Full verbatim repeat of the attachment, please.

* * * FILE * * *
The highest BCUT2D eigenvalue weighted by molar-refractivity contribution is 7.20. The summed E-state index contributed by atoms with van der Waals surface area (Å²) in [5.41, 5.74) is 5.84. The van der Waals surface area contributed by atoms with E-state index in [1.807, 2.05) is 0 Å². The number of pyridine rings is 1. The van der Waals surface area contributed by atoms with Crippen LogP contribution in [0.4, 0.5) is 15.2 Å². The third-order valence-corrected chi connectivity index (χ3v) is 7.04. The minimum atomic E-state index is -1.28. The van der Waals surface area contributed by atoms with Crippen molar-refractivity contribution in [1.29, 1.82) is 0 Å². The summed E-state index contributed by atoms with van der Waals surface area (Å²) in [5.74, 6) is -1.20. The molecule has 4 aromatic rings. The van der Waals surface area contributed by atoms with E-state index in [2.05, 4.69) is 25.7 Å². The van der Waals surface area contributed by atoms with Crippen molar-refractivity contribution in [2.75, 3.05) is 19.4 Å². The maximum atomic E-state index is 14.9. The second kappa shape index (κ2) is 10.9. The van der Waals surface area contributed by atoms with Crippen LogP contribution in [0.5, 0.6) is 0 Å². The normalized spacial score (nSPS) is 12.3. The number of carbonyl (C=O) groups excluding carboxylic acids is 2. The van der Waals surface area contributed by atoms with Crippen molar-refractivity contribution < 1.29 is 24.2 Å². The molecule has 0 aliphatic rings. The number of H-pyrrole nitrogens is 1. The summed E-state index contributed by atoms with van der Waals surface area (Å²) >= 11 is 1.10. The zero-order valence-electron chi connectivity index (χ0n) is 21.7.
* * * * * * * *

The highest BCUT2D eigenvalue weighted by molar-refractivity contribution is 7.20. The summed E-state index contributed by atoms with van der Waals surface area (Å²) in [5.41, 5.74) is 5.84. The van der Waals surface area contributed by atoms with E-state index in [1.807, 2.05) is 0 Å². The number of pyridine rings is 1. The van der Waals surface area contributed by atoms with Crippen LogP contribution in [0.4, 0.5) is 15.2 Å². The third-order valence-corrected chi connectivity index (χ3v) is 7.04. The minimum atomic E-state index is -1.28. The van der Waals surface area contributed by atoms with Crippen molar-refractivity contribution in [1.29, 1.82) is 0 Å². The summed E-state index contributed by atoms with van der Waals surface area (Å²) in [5.74, 6) is -1.20. The molecule has 4 aromatic rings. The van der Waals surface area contributed by atoms with E-state index in [2.05, 4.69) is 25.7 Å². The van der Waals surface area contributed by atoms with Crippen molar-refractivity contribution in [2.75, 3.05) is 19.4 Å². The maximum atomic E-state index is 14.9. The second kappa shape index (κ2) is 10.9. The van der Waals surface area contributed by atoms with Crippen LogP contribution in [0.5, 0.6) is 0 Å². The normalized spacial score (nSPS) is 12.3. The number of carbonyl (C=O) groups excluding carboxylic acids is 2. The van der Waals surface area contributed by atoms with Crippen molar-refractivity contribution < 1.29 is 24.2 Å². The molecule has 0 aliphatic rings. The number of H-pyrrole nitrogens is 1. The summed E-state index contributed by atoms with van der Waals surface area (Å²) >= 11 is 1.10. The zero-order valence-electron chi connectivity index (χ0n) is 21.7.